It was early last spring when my hunting partner, Steve Newbrough, and I were just loafing around the edges of our duck pond after the close of waterfowl season that year.

I can still hear his voice when he shouted, "Ken, don't move ... there's a rattlesnake just off your right foot."

I froze. Then, I slowly looked down and to the right, and sure enough, there it was. Not too big. About 24 inches and just stretched out length wise enjoying the sun.

I made a quick leap to my left, and thanked Steve for his good eyes. If there is one thing most of the people on the planet earth have a fear of, it is snakes.

Even though the majority of them are harmless, the average person has no desire to get close to one. That day was only the third time in my life that I had actually seen a rattlesnake in the wild.

The first was many years ago when Leroy Fontana and I were fishing in the Kern Canyon. We saw one sliver across the highway.

Back in the 1970's I was helping Roy Lemucchi clean out blinds before duck season at the El Cinco club, and we found a big one resting in the bottom of one of the cement units.

But, rattlesnakes are rarely, if ever, seen by the general public. Most of those who do see them are outdoors people like, fisherman, hunters, campers, and hikers. But, they are here, nevertheless.

I happen to have a friend who is not like the rest of us. He likes rattlesnakes. He goes out of his way to find them.

Here, there, and everywhere. If they had a language, he would probably understand what they were saying.

Phil Neighbors is one of the senior pastors of the Valley Baptist Church here in Bakersfield. He is a real joy to be around, and if there was ever an original "Okie from Muskogee," it is Phil.

A few years ago Steve Merlo and I joined Phil, his son, and some other friends for a rattlesnake hunt over in the Carrizo Plain area of western Kern County.

We all rambled through an old farm junkyard in the middle of the prairie, but were unable to find any snakes that day, though I was hoping to get some good video.

I reached out to Phil recently to hear in his words how he became so interested in rattlesnakes. He had the following to say.

"I grew up in Rattlesnake country in southwest Oklahoma. My dad's farms were located along the Wichita Mountains. These are not big mountains, but there are large granite outcroppings that are perfect habitat for rattlesnakes. So we had to learn how to coexist with the snakes.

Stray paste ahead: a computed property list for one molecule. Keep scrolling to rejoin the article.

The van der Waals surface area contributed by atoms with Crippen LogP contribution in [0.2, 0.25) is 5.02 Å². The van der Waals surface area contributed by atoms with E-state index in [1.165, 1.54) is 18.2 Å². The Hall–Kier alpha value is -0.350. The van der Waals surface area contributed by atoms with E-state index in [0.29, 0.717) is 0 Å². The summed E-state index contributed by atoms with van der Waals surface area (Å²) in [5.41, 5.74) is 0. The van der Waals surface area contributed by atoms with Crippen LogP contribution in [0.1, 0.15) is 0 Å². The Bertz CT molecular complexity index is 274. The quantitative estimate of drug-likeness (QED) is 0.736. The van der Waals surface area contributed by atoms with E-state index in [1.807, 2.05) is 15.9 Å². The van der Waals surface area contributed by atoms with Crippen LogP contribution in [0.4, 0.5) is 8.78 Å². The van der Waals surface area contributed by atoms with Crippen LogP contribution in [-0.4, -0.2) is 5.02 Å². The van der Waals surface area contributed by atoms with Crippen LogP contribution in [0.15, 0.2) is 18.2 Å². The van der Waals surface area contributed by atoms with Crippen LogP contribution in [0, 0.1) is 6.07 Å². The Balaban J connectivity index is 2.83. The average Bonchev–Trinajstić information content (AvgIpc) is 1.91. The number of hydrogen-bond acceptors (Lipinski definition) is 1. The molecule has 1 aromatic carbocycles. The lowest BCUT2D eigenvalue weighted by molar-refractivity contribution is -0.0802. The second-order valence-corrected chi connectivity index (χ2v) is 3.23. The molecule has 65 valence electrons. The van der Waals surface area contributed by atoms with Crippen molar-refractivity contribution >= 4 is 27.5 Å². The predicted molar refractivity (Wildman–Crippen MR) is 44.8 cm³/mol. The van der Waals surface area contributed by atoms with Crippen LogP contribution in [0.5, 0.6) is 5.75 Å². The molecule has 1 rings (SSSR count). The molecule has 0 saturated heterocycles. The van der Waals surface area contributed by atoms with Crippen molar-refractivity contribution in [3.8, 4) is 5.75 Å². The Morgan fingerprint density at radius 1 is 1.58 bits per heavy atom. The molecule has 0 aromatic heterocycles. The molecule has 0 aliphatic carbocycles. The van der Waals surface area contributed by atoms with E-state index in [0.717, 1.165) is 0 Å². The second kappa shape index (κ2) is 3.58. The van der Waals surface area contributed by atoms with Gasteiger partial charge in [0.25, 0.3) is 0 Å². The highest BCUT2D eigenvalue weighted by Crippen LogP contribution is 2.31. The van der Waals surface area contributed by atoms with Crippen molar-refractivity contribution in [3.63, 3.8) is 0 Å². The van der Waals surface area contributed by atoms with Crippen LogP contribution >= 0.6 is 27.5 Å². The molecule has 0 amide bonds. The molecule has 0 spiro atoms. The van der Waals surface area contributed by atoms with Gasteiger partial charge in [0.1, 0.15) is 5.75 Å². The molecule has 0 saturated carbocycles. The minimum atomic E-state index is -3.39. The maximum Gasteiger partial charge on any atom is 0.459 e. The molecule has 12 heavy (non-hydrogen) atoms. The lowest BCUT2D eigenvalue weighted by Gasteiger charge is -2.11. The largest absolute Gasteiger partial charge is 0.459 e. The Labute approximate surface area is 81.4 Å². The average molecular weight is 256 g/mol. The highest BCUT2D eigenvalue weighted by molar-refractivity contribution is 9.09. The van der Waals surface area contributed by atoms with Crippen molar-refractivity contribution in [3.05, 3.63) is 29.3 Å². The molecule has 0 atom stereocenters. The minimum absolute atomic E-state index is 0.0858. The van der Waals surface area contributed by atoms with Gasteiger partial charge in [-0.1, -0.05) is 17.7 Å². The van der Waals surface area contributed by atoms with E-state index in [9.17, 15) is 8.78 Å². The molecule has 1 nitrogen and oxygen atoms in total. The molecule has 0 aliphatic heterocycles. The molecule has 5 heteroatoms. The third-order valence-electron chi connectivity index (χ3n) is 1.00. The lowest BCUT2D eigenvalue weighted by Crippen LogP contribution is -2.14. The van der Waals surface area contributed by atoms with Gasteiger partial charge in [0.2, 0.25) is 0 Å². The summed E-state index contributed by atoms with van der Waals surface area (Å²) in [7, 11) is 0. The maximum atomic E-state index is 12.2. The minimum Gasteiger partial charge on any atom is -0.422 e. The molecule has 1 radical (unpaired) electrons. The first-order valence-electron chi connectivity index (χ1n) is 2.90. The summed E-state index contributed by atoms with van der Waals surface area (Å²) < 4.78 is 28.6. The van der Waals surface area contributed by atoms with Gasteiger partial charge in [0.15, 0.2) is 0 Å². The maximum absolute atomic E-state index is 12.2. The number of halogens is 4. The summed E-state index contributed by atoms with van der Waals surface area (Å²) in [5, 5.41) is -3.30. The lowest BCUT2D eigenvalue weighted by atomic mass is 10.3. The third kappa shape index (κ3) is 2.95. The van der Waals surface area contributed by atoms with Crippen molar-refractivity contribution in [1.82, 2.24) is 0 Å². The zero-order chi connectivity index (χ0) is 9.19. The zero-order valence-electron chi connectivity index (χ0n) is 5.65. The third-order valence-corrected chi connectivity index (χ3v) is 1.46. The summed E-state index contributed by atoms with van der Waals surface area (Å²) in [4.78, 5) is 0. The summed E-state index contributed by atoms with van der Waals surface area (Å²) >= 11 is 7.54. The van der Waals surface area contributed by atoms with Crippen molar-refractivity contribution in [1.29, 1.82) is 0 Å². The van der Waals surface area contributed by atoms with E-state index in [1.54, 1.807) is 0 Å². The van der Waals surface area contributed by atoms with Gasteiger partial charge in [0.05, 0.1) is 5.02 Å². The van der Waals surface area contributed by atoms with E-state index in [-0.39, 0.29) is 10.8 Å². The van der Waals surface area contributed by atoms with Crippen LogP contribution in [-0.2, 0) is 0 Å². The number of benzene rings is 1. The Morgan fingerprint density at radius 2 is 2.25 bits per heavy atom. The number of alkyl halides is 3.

"These rattlers can get very big, and the most common size is about four feet. The largest Rattlesnake that I caught in Oklahoma was five and a half feet long, and I have seen them over six feet.

"In Kern County, the most likely place to see a rattlesnake will be in the Sierra foothills. They are a common sight on those roads late in the evening in the spring time. If you go out to look at the wildflowers in the spring, you need to be very careful because that is rattlesnake territory. Also, rattlesnakes can be seen in rocky outcroppings in the Mojave Desert."

Phil went on to add the following.

"We have so many rattlesnakes in Greer county Oklahoma that we host an annual Rattlesnake Roundup. As many as 25,000 people will attend this event the last weekend of April in Magnum, Oklahoma, our County seat.

"Hundreds of rattlesnakes are caught and put on display in a large pit for the crowd to see. The snakes are harvested for their meat and skins. This also helps control the snake population in our county."

I asked Phil if he had ever been close to being bitten by a snake, and what was the scariest time he could recall.

He replied, "It may be strange to hunt rattlesnakes. However, if you live in rattlesnake country you're much safer to hunt them than to be taken by surprise. In all my years of hunting rattlers, I've never really had a close call.

"You keep your eyes wide open on the ground at all times and you watch your step. We always use rattlesnake tongs to capture the snakes and wear high top boots.

"One of the key ways to protect yourself if you see a rattlesnake in the wild is to remain calm. Stand perfectly still and the snake will go his way. If the snake does not move away, just slowly and carefully back away and leave him alone."

I just want to thank Phil for all this great information about rattlesnakes. He is really a one-of-a kind guy, and with any luck will be remembered in local "hissss-tory." ... Ha! I couldn't pass that up.

Ken Barnes is a record setting shooter and longtime outdoorsman from Kern County. Email him at ken.barnes@aol.com with comments or column ideas.

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